By Saskia Sassen and Razi Ahmed
Here is another revelation brought forth by the floods in the form of four actors that are, or considered to be, at the centre-stage of rescuing flooded Pakistan: a newfound power for civil society organizations intersecting with global partners for coping with state-failure.
First, the disastrous failure of Pakistan's National Disaster Management Authority and its provincial chapters, which it turns out were mere shell entities. The tardy response to the slow but relentless spread of the flood is not new. A similarly slow response was evident in the post-2005 earthquake in Pakistani Kashmir.
Second, the much-vaunted Middle Eastern association with Pakistan, curiously, has yielded a poor relief response. Saudi Arabia and Kuwait have in the past channeled funds to champion the Wahhabi variant of Islam in the now flooded Southern Punjab. But it appears that the devastation wrought by the titanic floods do not merit petro-dollar humanitarian assistance. Initially, Saudi Arabia contributed modestly, but now has announced an additional US$ 80 million, for a total of over US$ 106 US million, still modest for a Kingdom with a Sovereign Fund of $410 billion.
Third, there is the the international system, which has finally responded: a plea by the UN for $ 460 million has secured at least half of what was asked from potential donors; Western governments are beginning to make commitments, particularly the US which has committed $77 million, and has now raised that to US$ 150 million. Also much of this help is going though civil society organizations, increasingly recognized as well-functioning institutional actors.
Fourth, diverse civil society actors have worked hard (against all odds!) to get help -from the state, from private donors, from the international community. George Soros has announced $5 million to boost Pakistan's civil society. One effort of these civil society actors has been setting up a database, Floods.com.pk, for coordinating philanthropy of citizens and firms to avoid duplication and waste.
In many ways, the hard work of Pakistani civil society actors keeps being sidelined in global media accounts of the situation. Many of these civil society actors include, of course, Islamist charities -and perhaps, for much of the western media, the Islamist identity overrides the actual work at the heart of these charities. We in the West do not gain anything by having our media emphasize jihadists work and overlooking, for example, the work by the aging and leading Pakistani humanitarian Abdus Sattar Edhi who, among many other initiatives, flew half around the world to spearhead a team of Pakistani volunteers to help in post-quake Haiti.
To take one case, Pakistan Rising that runs two community centers in Swat and one in Southern Punjab's Uch Sharif. Named after iconic sufis of these areas, these projects aim at mainstreaming madrassah-enrolled children. Not unlike Pakistan Rising is Hum Pakistan with its signature program, ably led by Dr. Feriha Piracha, focusing on reverse indoctrination of Taliban-recruited children in Swat.
An odd marriage of necessity.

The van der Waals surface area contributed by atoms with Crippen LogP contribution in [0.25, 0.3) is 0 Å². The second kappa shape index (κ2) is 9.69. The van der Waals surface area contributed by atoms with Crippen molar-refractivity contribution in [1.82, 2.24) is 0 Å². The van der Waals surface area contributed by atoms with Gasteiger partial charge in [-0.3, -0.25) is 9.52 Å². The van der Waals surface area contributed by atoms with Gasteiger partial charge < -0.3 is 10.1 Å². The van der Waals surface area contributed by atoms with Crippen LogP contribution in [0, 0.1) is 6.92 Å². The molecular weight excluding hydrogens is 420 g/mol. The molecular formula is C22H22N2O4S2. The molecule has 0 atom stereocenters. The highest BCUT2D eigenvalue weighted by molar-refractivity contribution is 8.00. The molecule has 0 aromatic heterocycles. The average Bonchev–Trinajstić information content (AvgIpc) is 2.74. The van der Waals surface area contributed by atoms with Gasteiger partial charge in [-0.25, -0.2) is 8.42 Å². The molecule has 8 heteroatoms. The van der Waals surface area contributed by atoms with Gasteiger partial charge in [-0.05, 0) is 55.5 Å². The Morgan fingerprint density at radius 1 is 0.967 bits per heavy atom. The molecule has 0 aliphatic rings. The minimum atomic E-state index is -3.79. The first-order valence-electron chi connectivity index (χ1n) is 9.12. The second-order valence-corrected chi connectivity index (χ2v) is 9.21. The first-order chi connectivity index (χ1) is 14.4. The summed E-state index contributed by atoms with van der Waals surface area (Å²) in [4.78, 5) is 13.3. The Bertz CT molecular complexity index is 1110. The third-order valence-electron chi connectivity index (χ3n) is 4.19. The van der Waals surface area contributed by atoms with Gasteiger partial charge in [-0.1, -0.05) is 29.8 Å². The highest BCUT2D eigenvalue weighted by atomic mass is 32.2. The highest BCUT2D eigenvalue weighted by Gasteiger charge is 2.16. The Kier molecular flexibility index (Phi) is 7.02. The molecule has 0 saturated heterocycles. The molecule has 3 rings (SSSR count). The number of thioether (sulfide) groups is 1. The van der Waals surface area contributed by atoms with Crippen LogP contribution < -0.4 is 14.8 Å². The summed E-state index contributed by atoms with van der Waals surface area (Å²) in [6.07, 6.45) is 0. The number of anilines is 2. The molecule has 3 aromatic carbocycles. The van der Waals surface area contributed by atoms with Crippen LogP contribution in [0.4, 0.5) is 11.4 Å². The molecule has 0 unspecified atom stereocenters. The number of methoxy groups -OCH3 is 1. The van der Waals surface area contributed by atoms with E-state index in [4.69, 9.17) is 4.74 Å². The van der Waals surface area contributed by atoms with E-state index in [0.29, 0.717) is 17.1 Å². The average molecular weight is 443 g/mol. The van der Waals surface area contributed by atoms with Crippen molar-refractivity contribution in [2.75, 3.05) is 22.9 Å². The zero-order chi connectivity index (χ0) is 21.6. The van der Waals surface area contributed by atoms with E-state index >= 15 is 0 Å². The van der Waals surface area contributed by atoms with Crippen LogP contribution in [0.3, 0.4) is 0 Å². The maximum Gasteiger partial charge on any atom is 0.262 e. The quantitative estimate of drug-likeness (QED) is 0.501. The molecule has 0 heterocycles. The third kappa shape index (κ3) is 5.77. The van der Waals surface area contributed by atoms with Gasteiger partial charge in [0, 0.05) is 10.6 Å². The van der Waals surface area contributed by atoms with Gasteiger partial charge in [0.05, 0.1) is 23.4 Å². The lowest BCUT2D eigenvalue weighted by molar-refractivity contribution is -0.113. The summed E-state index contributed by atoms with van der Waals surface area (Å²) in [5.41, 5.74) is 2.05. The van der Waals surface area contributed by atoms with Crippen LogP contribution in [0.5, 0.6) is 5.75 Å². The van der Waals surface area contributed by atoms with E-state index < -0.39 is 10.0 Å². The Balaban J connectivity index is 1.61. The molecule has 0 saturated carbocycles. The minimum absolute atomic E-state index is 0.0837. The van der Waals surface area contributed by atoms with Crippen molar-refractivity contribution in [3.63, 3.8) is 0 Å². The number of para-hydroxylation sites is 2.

One of the key dynamics that is becoming evident is the effectiveness of the military and of civil society in massive emergencies. It is helpful to see what happened after the 2005 catastrophic earthquake. Civil society organizations and the effective logistics of the army, compensated for the absence and subsequent failure of the state's Disaster Management Agency. They also enabled global civil society to participate: in walked the Cubans with their health-care ready-to-attend planes, Americans with their Chinooks and MASH units, and celebrities queuing to raise the profile of the catastrophe on far away stages.
A second dynamic is that the specialized agencies for disaster management in many countries, not only Pakistan, but also in the US, are simply not ready for the new types of large-scale disasters happening with accelerated frequency. The Haiti earthquake brought this to fore. The US units moving in to help spent a whole day setting up their air-conditioned tents, the kitchen and dining rooms, etc; and then did not organize the distribution of water and food in effective ways to handle 200,000 desperate people. In contrast an Israeli civil society medical rescue team arrived from a long trip and without rest set up the portable hospital and went to work. We saw this difficulty in getting going at the required speed and scale also in the so-called Katrina disaster (though it was caused by the poor quality of the levies, not by the hurricane). The intentions in all these cases, and the dedication to the task were total, but the model of rescue operation seemed to belong to another era or to another type of emergency.
Amidst the Pakistani army's improving reputation among the public when it acts professionally rather than politically, Pakistani democracy itself is at risk of falling out of favor with the public. One way to prevent this is if the ruling PPP were to voluntarily thin its pudgy government (that includes a Federal Minister for Postal Services, Defense Production in addition to Defense and other such inane portfolios) and authorize resources for a more independent, and more importantly, functioning Disaster Management Authority that takes a page from the good work of Pakistan's civil society.
Saskia Sassen is the Robert S. Lynd Professor of Sociology and a member of the Committee of Global Thought at Columbia University (www.saskiasassen.com), and author of most recently of Territory, Authority, Rights (Princeton 2008); Razi Ahmed is a graduate student in Energy Studies at Columbia who has written OP-EDs for DAWN, Pakistan's leading English daily.